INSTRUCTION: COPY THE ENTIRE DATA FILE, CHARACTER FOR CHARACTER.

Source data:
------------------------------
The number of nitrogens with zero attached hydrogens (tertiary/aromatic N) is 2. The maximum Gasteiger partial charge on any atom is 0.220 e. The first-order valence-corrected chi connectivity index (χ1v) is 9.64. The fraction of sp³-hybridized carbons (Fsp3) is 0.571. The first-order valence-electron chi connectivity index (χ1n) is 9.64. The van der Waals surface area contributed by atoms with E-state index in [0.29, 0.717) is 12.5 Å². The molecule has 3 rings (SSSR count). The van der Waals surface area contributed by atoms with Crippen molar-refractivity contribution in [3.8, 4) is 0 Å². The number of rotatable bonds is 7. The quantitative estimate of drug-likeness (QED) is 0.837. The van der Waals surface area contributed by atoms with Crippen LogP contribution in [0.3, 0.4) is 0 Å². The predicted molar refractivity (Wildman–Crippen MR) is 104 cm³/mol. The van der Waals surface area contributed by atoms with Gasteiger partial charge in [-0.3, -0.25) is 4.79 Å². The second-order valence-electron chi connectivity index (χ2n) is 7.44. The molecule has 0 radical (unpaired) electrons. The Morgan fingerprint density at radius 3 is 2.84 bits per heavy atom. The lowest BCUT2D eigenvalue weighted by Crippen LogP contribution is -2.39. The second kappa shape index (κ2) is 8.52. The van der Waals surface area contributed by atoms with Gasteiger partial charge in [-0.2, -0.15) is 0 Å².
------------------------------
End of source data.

The number of nitrogens with zero attached hydrogens (tertiary/aromatic N) is 2. The maximum Gasteiger partial charge on any atom is 0.220 e. The first-order valence-corrected chi connectivity index (χ1v) is 9.64. The fraction of sp³-hybridized carbons (Fsp3) is 0.571. The first-order valence-electron chi connectivity index (χ1n) is 9.64. The van der Waals surface area contributed by atoms with E-state index in [0.29, 0.717) is 12.5 Å². The molecule has 3 rings (SSSR count). The van der Waals surface area contributed by atoms with Crippen molar-refractivity contribution in [3.8, 4) is 0 Å². The number of rotatable bonds is 7. The quantitative estimate of drug-likeness (QED) is 0.837. The van der Waals surface area contributed by atoms with Crippen LogP contribution in [0.3, 0.4) is 0 Å². The predicted molar refractivity (Wildman–Crippen MR) is 104 cm³/mol. The van der Waals surface area contributed by atoms with Gasteiger partial charge in [-0.3, -0.25) is 4.79 Å². The second-order valence-electron chi connectivity index (χ2n) is 7.44. The molecule has 0 radical (unpaired) electrons. The Morgan fingerprint density at radius 3 is 2.84 bits per heavy atom. The lowest BCUT2D eigenvalue weighted by Crippen LogP contribution is -2.39. The second kappa shape index (κ2) is 8.52. The van der Waals surface area contributed by atoms with Gasteiger partial charge in [-0.2, -0.15) is 0 Å².